How to repair a Windsor chair leg

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How to repair a Windsor chair leg

Postby Kevin Downing » Tue Jun 11, 2013 3:17 pm

I have this friend who has a chair with a broken leg. How would you go about replacing the broken leg?

My instinct would be, assuming it is glued, to twist the lower broken leg to break any bond with the stretcher and remove it. Then remove the top from the chair seat. Make a new leg and drill to suit the stretcher. However, would you squeeze the leg into the chair seat first and then try to get the stretcher into the leg? As the stretcher would be the most flexible of all three components, hasn't it the most chance of success in this sequence?

It was made in South Africa. I dont know what type of wood was used nor if it was using greenwoodworking techniques. I dont know if the stretcher is oval in cross section, I only have this photo to go on. Any ideas would be welcomed, thanks.
Kevin
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Re: How to repair a Windsor chair leg

Postby Robin Fawcett » Wed Jun 12, 2013 9:39 am

Kevin
To make a proper job of this type of repair you really have to disassemble the whole undercarriage and hope that the glue used comes apart easily!
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Re: How to repair a Windsor chair leg

Postby Kevin Downing » Thu Jun 13, 2013 2:51 pm

Thanks Robin.
Any idea how I could soften the glue?
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Re: How to repair a Windsor chair leg

Postby Robin Fawcett » Thu Jun 13, 2013 6:32 pm

Can you tell what type it is? Heating will soften animal/hide glues and hot water + detergent may work for PVA types otherwise it's down to experimenting with various thinners.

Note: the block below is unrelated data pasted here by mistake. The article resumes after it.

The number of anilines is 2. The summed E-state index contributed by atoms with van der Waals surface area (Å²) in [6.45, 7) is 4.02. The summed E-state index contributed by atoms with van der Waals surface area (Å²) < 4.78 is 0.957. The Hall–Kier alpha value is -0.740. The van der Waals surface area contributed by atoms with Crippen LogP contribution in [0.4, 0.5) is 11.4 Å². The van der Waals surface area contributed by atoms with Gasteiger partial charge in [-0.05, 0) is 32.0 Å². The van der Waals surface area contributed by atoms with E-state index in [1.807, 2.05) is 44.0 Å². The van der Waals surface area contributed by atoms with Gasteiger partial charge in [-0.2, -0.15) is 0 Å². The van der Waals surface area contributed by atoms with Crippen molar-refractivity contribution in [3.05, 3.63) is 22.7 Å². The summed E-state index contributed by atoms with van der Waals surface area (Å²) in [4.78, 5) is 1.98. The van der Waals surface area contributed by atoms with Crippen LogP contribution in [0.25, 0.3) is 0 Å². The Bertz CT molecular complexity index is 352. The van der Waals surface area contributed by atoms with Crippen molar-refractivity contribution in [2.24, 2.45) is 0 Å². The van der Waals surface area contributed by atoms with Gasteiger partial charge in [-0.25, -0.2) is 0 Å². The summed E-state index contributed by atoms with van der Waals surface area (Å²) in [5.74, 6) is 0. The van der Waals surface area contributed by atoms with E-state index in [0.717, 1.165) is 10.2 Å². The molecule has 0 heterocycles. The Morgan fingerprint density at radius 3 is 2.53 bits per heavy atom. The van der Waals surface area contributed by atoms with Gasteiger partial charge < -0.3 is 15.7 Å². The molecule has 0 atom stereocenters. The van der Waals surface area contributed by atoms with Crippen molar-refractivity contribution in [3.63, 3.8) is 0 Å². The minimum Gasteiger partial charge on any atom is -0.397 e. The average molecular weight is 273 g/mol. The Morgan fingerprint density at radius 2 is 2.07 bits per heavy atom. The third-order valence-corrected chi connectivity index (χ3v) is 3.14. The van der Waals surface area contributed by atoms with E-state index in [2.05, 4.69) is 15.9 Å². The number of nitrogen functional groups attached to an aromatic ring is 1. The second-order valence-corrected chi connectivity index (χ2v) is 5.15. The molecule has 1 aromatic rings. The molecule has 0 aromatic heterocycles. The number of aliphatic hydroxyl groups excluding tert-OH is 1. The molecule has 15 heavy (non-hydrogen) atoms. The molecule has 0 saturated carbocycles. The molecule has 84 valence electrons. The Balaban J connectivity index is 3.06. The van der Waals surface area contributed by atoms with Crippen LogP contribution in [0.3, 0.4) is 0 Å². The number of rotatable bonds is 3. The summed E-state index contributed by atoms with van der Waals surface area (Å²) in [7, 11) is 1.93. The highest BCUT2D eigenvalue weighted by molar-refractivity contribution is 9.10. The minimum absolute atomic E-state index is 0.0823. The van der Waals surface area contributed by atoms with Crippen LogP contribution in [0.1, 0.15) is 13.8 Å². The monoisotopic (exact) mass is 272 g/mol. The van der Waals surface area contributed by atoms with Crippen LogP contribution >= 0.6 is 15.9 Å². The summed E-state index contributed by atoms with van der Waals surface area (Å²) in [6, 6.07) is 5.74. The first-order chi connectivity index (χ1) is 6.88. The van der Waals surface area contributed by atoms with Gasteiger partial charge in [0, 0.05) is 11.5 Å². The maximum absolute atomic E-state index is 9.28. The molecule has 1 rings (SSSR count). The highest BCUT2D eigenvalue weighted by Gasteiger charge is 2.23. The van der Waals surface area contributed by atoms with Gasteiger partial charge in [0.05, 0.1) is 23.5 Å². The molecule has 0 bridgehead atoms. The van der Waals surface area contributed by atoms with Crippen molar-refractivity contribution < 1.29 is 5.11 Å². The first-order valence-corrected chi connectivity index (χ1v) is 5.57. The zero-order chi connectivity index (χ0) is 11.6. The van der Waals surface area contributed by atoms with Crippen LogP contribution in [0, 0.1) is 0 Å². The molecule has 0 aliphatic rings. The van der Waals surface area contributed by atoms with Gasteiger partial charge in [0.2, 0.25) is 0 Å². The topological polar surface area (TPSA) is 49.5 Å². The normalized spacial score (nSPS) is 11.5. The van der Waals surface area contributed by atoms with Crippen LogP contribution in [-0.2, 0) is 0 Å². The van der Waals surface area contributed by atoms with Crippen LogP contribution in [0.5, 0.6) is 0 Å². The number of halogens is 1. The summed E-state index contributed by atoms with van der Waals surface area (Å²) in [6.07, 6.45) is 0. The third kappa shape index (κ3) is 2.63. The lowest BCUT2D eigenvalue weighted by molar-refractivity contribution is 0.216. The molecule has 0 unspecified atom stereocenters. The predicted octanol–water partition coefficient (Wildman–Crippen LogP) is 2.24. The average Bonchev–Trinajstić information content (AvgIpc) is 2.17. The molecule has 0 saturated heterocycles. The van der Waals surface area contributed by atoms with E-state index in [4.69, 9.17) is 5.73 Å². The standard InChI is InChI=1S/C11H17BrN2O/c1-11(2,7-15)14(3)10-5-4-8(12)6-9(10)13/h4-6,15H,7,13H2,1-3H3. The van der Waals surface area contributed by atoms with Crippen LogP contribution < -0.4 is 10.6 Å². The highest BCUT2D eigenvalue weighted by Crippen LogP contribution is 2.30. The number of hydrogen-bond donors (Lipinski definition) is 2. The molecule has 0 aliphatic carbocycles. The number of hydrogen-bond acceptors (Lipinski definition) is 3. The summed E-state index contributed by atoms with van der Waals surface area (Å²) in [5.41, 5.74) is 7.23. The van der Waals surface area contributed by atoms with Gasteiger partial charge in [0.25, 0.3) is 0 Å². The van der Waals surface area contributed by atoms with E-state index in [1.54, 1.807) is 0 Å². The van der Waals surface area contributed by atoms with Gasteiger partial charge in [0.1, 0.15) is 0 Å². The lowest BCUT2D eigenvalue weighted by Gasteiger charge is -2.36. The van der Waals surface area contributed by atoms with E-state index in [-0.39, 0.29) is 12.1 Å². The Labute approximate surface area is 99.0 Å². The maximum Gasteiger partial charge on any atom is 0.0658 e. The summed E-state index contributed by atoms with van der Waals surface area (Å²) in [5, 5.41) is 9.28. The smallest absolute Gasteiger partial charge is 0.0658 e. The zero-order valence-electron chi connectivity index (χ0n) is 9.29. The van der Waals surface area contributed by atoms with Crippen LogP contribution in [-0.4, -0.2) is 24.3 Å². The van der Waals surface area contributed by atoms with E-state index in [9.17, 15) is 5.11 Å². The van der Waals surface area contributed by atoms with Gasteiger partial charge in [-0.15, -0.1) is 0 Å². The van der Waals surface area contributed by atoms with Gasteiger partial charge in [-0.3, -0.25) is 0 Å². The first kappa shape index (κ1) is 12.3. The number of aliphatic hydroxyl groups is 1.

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Re: How to repair a Windsor chair leg

Postby tagnut69 » Thu Jun 13, 2013 8:02 pm

Meths should crystalize hide glue and make it brittle so the joints can be twisted apart
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Re: How to repair a Windsor chair leg

Postby ToneWood » Sun Jun 16, 2013 7:17 pm

Yes, white wood glue/PVA is water soluble, even after it has set. I was surprised when I read that but decided to reverse a glue repair this week and, sure enough, the glue softens and can be cleaned out - I used hot water. I might not have used it had I known before hand - but am now glad that I did, it is a very useful characteristic. [BTW does yellow wood glue dry yellow/look better than white when dry? White glue dries clear but that can make it look black - probably best to add some clean, matching saw dust/shavings.]

I bought a nice but damaged Windsor chain at a garage sale in America many years ago. I think one of the arm supports had broken near the end (it was a long time ago). Sadly I didn't realize that it could be repaired without replacing the part, so just used it as computer chair as it was. I probably re-sold it in a garage sale when I moved. Years later I watched one of those TV antiques shows in the UK and the dealer bought a broken old Windsor chair - one of the horizontal stays between the legs had broken near the end (similar break to mine). He took it to a repairer who fixed it quickly for £15. I don't recall exactly how it was repaired but he replaced the end of the existing stay with a piece of dowel, probably glued to the end (and possibly screwed in too?). Sounds bodged but looked fine & was strong. I was kicking myself when I saw how simply and quickly he repaired it! Had I kept it, I would have been able to carve some sort of replacement now - or perhaps asked one of the forum's turners to make a proper replace me.

That's a really nice, crisp turned pattern on the leg. Apparently all modern wood glues are stronger than the wood itself (read an article this week by somebody who broke more than 300 test joints while finding this out!) - but I don't know if I would trust it in such a critical, weight-bearing piece of the chairs structure but I might try it, before dismantling the whole chair.

BTW if you have a grungy old Windsor chair - suggest that you don't clean the patina off or you might loose most of its value and character.
Last edited by ToneWood on Thu Jun 20, 2013 1:52 pm, edited 1 time in total.
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Re: How to repair a Windsor chair leg

Postby Kevin Downing » Thu Jun 20, 2013 12:20 pm

Thanks for the replies. I do not know how old the chair is, nor the type of glue used. The owner said he had a second chair that had the same break and he had it repaired in South Africa before he moved to Ireland. He did not see how it was repaired but a whole new leg was turned for it. This one broke after he moved.
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